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Winter 2005
Dr. Robert Chapman, A63, D67, K74 (right), chair of the Department of Prosthodontics and Operative Dentistry, holds a mounted model of a patient’s mouth as Dr. Maria Papageorge, professor of oral and maxillofacial surgery, confers with him and Dr. Daniel Oreadi, a fellow at the Dental School, about the patient’s upcoming implant.
photo by Rose Lincoln
Something to Smile About

Fourth-year School of Dental Medicine student Catherine Loeser is looking at Catherine Kostecki’s teeth. It’s easy to get a close-up view because they are not, at the moment, in her mouth. They are also not really her teeth, although, for all practical purposes, they soon will be.

Kostecki, 45, of Boston, is scheduled to have a set of dentures attached permanently. They will be affixed to two screws stabilized by two posts, which jut up from two implants buried in the bone beneath her lower gums. It is the last stage of a two-year dental implant process that will change the way she looks and the way she feels about herself.

Kostecki, who blames bad gums for loose and cracking teeth, recalls the time the implants were placed as “the happiest day of my life,” because she knew she would regain her smile and full function of her mouth. She joins many other patients who come to the School of Dental Medicine clinic seeking help with problem or missing teeth and finding a solution through dental implants.

She is also part of a growing trend. The clinic placed approximately 900 implants during the most recent academic year, nearly double the number from five years ago, with most of the surgical procedures done on the fifth floor of the School of Dental Medicine building at One Kneeland Street in Boston, in a suite designated for that purpose. “We see a population of patients who seek the quality of life they had 10 to 20 years ago,” says Dr. Nopsaran Chaimattayompol, an associate professor in the Department of Prosthodontics and Operative Dentistry, who is overseeing Kostecki’s treatment.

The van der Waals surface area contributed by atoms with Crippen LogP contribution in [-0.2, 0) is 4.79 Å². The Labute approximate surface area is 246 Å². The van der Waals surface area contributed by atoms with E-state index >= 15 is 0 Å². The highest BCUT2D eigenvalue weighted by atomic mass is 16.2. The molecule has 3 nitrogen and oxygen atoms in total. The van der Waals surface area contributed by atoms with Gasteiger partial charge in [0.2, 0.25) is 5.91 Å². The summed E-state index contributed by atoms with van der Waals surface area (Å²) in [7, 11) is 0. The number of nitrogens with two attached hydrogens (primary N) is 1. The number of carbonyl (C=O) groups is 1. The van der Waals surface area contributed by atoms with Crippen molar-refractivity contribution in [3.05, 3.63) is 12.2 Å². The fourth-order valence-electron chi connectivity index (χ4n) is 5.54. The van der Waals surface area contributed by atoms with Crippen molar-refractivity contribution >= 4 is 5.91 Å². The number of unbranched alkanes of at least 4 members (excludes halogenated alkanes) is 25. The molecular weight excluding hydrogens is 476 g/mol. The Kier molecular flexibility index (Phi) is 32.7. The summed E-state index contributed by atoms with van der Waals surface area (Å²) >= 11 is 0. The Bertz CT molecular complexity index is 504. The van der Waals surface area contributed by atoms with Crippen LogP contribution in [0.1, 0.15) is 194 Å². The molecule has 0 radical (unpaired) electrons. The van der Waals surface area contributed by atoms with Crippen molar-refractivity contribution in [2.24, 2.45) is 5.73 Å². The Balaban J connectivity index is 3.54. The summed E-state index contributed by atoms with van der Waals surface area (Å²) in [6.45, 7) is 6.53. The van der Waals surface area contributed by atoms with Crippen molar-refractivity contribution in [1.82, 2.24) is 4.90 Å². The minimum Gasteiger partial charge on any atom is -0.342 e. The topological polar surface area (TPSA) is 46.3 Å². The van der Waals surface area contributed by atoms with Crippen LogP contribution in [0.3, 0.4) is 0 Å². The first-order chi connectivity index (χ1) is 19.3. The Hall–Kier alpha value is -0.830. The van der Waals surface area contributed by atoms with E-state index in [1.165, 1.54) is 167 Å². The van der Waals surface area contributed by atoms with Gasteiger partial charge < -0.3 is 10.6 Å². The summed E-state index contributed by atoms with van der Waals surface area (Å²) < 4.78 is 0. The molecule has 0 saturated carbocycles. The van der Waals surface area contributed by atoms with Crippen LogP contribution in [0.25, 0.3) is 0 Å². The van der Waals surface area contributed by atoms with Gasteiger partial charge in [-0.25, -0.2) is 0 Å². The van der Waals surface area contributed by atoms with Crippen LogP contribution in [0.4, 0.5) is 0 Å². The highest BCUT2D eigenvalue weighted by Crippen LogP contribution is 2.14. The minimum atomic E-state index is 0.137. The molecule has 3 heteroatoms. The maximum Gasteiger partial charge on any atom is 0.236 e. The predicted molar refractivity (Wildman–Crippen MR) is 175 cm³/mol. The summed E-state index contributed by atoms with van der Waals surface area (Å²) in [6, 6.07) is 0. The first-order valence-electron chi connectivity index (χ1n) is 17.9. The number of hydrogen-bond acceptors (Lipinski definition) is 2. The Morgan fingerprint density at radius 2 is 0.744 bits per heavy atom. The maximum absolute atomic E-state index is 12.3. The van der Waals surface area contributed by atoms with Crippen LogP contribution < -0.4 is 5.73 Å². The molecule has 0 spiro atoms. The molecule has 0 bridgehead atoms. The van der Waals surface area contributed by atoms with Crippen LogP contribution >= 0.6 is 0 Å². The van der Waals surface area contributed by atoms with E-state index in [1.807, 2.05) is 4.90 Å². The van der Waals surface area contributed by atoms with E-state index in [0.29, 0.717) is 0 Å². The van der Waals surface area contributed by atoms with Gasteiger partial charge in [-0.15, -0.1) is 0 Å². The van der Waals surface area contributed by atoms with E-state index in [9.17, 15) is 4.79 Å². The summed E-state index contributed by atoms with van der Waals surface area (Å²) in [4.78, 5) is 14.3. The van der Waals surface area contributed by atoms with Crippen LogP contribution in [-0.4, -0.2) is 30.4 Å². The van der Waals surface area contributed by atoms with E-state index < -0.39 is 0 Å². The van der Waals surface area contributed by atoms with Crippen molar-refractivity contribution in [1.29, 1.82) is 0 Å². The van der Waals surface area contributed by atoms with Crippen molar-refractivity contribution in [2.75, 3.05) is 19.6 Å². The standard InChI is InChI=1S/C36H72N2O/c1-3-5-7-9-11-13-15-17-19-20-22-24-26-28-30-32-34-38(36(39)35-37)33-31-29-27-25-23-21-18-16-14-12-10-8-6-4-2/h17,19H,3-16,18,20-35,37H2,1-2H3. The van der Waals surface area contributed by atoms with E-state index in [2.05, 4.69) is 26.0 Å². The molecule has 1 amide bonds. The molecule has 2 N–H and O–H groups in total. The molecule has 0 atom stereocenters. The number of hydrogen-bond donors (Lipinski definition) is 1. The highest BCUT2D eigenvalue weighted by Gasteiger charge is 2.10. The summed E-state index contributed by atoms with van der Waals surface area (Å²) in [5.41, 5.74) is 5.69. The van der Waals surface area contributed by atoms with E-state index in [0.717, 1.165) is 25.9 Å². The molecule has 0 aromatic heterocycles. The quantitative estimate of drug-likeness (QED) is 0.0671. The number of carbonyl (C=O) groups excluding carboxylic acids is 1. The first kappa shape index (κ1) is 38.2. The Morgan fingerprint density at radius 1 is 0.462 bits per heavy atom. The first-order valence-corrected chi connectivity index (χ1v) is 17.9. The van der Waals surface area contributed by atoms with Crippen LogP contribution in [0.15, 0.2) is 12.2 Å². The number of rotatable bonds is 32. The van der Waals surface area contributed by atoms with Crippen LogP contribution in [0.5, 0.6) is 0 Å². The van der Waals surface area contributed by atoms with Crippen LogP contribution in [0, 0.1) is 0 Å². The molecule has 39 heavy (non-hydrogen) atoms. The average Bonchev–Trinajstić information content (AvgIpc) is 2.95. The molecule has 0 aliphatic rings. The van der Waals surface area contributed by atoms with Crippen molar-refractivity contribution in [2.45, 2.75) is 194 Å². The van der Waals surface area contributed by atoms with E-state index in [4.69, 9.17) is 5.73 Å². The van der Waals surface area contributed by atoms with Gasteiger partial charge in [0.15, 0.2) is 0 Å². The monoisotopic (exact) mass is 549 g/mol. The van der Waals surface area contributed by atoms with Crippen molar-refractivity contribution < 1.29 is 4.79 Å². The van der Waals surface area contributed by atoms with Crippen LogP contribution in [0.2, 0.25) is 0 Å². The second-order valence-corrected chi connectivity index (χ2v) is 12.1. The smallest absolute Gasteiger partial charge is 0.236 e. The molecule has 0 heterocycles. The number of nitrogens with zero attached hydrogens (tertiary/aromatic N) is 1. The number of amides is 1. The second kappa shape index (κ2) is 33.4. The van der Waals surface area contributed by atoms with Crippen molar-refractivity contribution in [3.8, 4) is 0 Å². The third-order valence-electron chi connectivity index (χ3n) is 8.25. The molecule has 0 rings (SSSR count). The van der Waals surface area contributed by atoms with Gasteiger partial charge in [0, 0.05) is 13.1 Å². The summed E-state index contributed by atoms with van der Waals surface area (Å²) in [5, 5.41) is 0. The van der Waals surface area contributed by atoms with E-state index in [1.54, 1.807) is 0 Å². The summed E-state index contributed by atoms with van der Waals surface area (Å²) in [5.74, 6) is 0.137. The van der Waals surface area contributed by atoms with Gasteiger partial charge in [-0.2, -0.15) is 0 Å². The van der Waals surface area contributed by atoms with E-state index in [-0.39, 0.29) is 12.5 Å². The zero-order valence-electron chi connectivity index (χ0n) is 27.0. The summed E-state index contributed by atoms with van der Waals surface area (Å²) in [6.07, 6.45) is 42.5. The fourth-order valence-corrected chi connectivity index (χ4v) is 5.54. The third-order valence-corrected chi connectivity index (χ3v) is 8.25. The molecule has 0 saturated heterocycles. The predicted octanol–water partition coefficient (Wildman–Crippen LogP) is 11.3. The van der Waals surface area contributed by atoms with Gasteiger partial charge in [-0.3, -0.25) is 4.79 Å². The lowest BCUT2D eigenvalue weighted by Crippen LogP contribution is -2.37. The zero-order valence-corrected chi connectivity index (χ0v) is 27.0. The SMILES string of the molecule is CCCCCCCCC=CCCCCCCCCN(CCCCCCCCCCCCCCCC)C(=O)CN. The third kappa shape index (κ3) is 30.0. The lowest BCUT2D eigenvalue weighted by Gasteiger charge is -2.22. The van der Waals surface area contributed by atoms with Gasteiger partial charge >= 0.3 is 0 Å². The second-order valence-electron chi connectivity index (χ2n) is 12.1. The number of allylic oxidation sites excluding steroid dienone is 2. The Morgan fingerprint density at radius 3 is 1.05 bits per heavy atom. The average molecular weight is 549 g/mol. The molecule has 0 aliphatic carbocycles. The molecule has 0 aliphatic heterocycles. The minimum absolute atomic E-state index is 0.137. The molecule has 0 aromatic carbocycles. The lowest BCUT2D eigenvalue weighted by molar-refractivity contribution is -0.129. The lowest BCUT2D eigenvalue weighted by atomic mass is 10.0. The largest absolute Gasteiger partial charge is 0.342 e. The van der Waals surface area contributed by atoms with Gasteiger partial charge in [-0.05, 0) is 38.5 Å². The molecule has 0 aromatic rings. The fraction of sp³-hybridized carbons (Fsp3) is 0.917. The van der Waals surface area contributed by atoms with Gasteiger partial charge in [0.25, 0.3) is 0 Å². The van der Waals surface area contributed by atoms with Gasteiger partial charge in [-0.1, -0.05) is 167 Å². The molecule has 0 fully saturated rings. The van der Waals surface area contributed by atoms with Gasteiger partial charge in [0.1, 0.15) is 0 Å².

Dr. Robert Chapman, A63, D67, K74, chair of the Department of Prosthodontics and Operative Dentistry, says “media buzz” also brings in patients. “More and more people are becoming aware of implants,” he says. “Patients are talking with friends, they’re seeing implants used successfully in television programs, and they no longer assume the loss of teeth is inevitable. Many elderly people used to be resigned, for instance, to dentures. Now, we’re seeing people of all ages who consider implants as an alternative to the loss of teeth. They also are being used together with dentures to make that option more reliable.”

The school’s interest in implant technology makes Tufts a strong resource for implant care, says Chapman. Tufts was one of the first dental schools to introduce implant procedures into the predoctoral curriculum. The school is also actively seeking novel approaches to make what can be a complicated, time-consuming, and costly procedure much easier, faster, and more affordable. Chapman, for instance, along with Dean Lonnie Norris and Dr. Maria Papageorge, professor of oral and maxillofacial surgery, recently traveled to Brazil to meet with the “founding father” of modern implants, Dr. Per-Ingvar Branemark, to explore developing cooperative research that would focus on zygomatic implants—implants that would run the length of the upper jaw.

Implants have been available for 20 years in the United States (a rudimentary version, however, was first performed more than 2,000 years ago by the Etruscans). Though some people who have lost teeth adapt well, Chapman says, many others say their quality of life is diminished without them.